Laboratory 4

Universal Principles, Rules and Laws

Essential principles of interaction design: Consistency, Perceivability, Learnability, Predictability, Feedback, Visibility, Non-Destructive, Discoverability, Reliability.

  • 7 +/- 2 Principle: Short term memory can retain only about 5-9 chuncks of random information at one time (George A. Miller's studies);
  • 2-Second Rule: Users shouldn't need to wait more than 2 seconds for certain types of system response;
  • 3-Click Rule: Users stop using the site if they aren't able to find the information or access the site feature within 3 mouse clicks;
  • 80/20 Rule (Pareto Principle): Approximately 80 percent of the effects generated by any large system are caused by 20 percent of the variables in that system (read more about: The 80/20 Principle by Richard Koch);
  • Stroop Effect this effect in psychology is a demonstration of interference in the reaction time of a task.

Fitts' Law

It predicts the time required to rapidly move to a target area, as a function of the distance to the target and the size of the target.

T = a + b log 2 ( 1 + D W )

where:

  • T is the average time taken to complete the movement;
  • Constants can be determined experimentally by fitting a straight line to measured data:
    • a represents the start/stop time of the device (intercept);
    • b stands for the inherent speed of the device (slope);
  • D is the distance from the starting point to the center of the target;
  • W is the width of the target measured along the axis of motion.

Hick's Law

It describes the time it takes for a person to make a decision as a result of the possible choices he or she has.

T = b log 2 ( n + 1 )

where:

  • T is the average reaction time required to choose among n choices;
  • n equally probable choices;
  • b a constant that can be determined empirically by fitting a line to measured data.

Steering Law

It describes the time required to navigate, or steer, through a 2-dimensional tunnel.

T = a + b C d s W ( s )

where:

  • T average time to navigate through the path;
  • C is the path parameterized by s;
  • W(s) is the width of the path at s;
  • a and b are experimentally fitted constants.

Gestalt Principles

Gestalt ("Shape or Form") psychology describes the way we perceive the world as meaningful and complete objects, not a series of independent parts.

  • Figure/Ground - Elements of a image/object are perceived as either figure (the element of focus) or ground (background on which the figure sits);
  • Prägnanz - People will perceive and interpret ambiguous or complex images/objects as the simplest form possible.;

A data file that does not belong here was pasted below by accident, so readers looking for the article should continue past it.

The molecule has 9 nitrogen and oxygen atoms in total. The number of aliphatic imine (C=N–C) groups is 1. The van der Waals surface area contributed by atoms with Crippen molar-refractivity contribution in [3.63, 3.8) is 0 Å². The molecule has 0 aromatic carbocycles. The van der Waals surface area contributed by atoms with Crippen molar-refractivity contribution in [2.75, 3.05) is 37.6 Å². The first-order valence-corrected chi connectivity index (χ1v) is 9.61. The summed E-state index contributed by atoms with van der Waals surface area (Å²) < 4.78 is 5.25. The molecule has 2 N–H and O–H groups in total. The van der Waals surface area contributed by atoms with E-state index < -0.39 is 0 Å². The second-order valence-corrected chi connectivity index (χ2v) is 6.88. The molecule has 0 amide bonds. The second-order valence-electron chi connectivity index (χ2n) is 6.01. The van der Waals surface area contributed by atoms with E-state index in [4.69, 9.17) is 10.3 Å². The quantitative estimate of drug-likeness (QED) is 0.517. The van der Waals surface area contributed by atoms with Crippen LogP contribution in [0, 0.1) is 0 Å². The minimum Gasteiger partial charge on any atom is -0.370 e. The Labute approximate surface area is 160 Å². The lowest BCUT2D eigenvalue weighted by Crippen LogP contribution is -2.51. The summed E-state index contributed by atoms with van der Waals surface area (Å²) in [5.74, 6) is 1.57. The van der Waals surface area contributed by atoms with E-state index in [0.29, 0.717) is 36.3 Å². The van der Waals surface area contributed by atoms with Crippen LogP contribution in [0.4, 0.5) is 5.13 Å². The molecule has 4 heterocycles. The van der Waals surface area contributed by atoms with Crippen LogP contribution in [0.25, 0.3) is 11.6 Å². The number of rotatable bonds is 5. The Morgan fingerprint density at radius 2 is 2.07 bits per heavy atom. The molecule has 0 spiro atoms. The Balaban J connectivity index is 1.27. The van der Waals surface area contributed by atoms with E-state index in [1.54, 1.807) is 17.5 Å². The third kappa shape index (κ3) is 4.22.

• Proximity - Objects that are near one another in space or time are perceived as belonging together;
  • Similarity - Things that are similar or have certain similar attributes (color, size, orientation, texture, font, shape, etc.) are perceived to be more related than things that are dissimilar;
  • Common Fate - Objects moving together are perceived as belonging together;
  • Symmetry - We perceive symmetric objects as figures over ground, and we perceive those objects as symmetric around a central axis;
  • Continuity - Objects aligned along a line or curve are perceived as belonging together;
  • Closure - Incomplete figures are perceived as a complete or whole. When looking at a complex arrangement of individual elements, we tend to look for a single, recognizable pattern.

a) - Closure; b) - Similarity; c) Proximity; d) Continuity; Image provided by nature.com

Case Studies

fitts law demostrantion

Fitts' law is usually applied to the movement of the mouse visitors have to perform to get from point A to point B. Fitts' Law Demonstration

Task Analysis & Goals

"Task analysis is the analysis of how a task is accomplished, including a detailed description of both manual and mental activities along with task duration, frequency, allocation, complexity and environmental conditions, necessary clothing and equipment, and any other (unique) factors involved in or required for one or more people to perform a given task." - [source]

  1. Who is going to use system?
  2. What tasks do they now perform?
  3. What tasks are desired?
  4. How are the tasks learned?
  5. Where are the tasks performed?
  6. What’s the relationship between user & data?
  7. What other tools does the user have?
  8. How do users communicate with each other?
  9. How often are the tasks performed?
  10. What are the time constraints on the tasks?
  11. What happens when things go wrong?

Understanding users' tasks a list of questions - [source]

Users want to achieve their goals. Tasks are the process to achieve the goals and should not get in the way of the goals.

  1. False Goals - common misconceived designer goals, because they are easily achieved;
  2. Corporate Goals - important to the corporation, but not necessarily the employees;
  3. Practical Goals - bridge the gap between corporate and user goals;
  4. Personal Goals - true for everyone;